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Review: Pee-Shy: A Memoir

Frank Spinelli’s new book is about a childhood filled with bullying and curiosity about forbidden (girl’s) things

With steady strength and a rare candour, Spinelli writes of a childhood filled with bullying, embarrassment and curiosity for forbidden (girl’s) things. Credit: Frank Spinelli

Sometimes, you wish you had a better memory.

You would never, for instance, forget appointments. You could tell better jokes, win more arguments, save more money. You’d remember the faces of the people you met and events that happened when you were too small for it to matter.

Then again, as you’ll see in the new book Pee-Shy: A Memoir, by Frank Spinelli, some things you’ll wish you could forget.

When he was just eight years old, Frank Spinelli received a toy medical kit as a gift and decided on the spot that he wanted to be a doctor someday. It was a surprise, therefore, years later, when he flunked out of college, his scholarship gone with his dreams.

Taking the advice of a friend, Spinelli began therapy to explore the reasons for his dark life and med-school failure. The answer, as it turned out, was easy . . .

It started when Spinelli was just 11 years old, overweight, bullied, sports-hating and a frustration to his Italian parents, who pushed their son into the Boy Scouts.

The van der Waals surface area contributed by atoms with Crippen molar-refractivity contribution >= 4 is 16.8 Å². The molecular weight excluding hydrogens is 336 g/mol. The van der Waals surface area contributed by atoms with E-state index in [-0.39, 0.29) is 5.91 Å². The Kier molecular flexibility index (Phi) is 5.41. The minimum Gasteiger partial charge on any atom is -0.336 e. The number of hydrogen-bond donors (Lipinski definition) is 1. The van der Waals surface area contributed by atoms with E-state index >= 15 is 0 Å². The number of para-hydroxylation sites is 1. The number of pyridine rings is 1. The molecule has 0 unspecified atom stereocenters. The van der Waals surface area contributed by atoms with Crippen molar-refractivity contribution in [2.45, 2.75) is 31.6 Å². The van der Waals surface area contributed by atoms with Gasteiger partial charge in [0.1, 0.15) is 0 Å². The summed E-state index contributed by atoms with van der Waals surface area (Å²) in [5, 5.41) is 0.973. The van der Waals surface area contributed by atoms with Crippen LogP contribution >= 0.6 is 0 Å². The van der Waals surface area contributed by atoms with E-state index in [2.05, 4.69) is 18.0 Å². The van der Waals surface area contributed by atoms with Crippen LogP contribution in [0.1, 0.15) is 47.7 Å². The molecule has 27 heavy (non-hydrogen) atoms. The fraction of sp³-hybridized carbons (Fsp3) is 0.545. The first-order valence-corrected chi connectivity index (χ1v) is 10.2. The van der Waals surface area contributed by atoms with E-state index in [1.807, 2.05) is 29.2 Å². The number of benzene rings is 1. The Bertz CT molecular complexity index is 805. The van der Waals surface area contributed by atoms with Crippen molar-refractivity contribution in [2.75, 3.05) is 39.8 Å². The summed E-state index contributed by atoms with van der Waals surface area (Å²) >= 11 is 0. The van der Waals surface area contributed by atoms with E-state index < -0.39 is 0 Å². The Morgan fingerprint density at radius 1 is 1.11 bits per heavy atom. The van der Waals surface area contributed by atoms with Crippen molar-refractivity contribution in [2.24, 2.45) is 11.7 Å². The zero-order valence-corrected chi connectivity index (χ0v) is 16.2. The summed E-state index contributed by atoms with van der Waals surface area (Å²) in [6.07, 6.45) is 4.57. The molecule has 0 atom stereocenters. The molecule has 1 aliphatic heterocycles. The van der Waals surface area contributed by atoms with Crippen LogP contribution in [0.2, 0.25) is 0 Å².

Spinelli hated Scouting, but he admired the area’s Scoutmaster. He liked Bill, and he knew that Bill liked him. Bill took Spinelli out for ice cream and to do errands. He invited Spinelli over to his house for what Bill called “boy bonding.” When Spinelli eventually told his parents about this molestation, very little was done and even less was said.

Fast forward: back on track, Spinelli achieved his dream of becoming a doctor. He opened his own practice in New York and grew his clientele. He seemed like a successful, happy gay man, but old issues plagued him: sometimes, he couldn’t empty his bladder. Configurations of bathrooms mattered. Other occupants mattered. Urinals were mostly off-limits. It was a remnant of his abuse, and he’d learned to deal with it.

And then, old memories began to float forward. Small reminders nagged at Spinelli. He found a book written about Bill and learned that Bill had adopted a son. That opened a floodgate of images and questions.

So Spinnelli picked up the phone and called the man.

Is your jaw on the floor yet?  I know mine was as I followed author Frank Spinelli on his incredible journey in Pee-Shy

With steady strength and a rare candour, Spinelli writes of a childhood filled with bullying, embarrassment, and curiosity for forbidden (girl’s) things. It’s almost a relief as this formerly outcast kid lets us see him become a successful adult, and yet, it’s a mixed bag, since we’re then privy to his falling apart, his self-doubts and frustrations that his body reacts as it does, now that it’s safe. None of this is easy to read — it’s a squirmy book, for sure — but what makes it worthwhile is the sense of courage and closure that the ending allows.

Be aware that there are some explicit bits to this book, but it’s appropriate and not gratuitous. If you can handle that, then Pee-Shy: A Memoir will surely stick in your memory.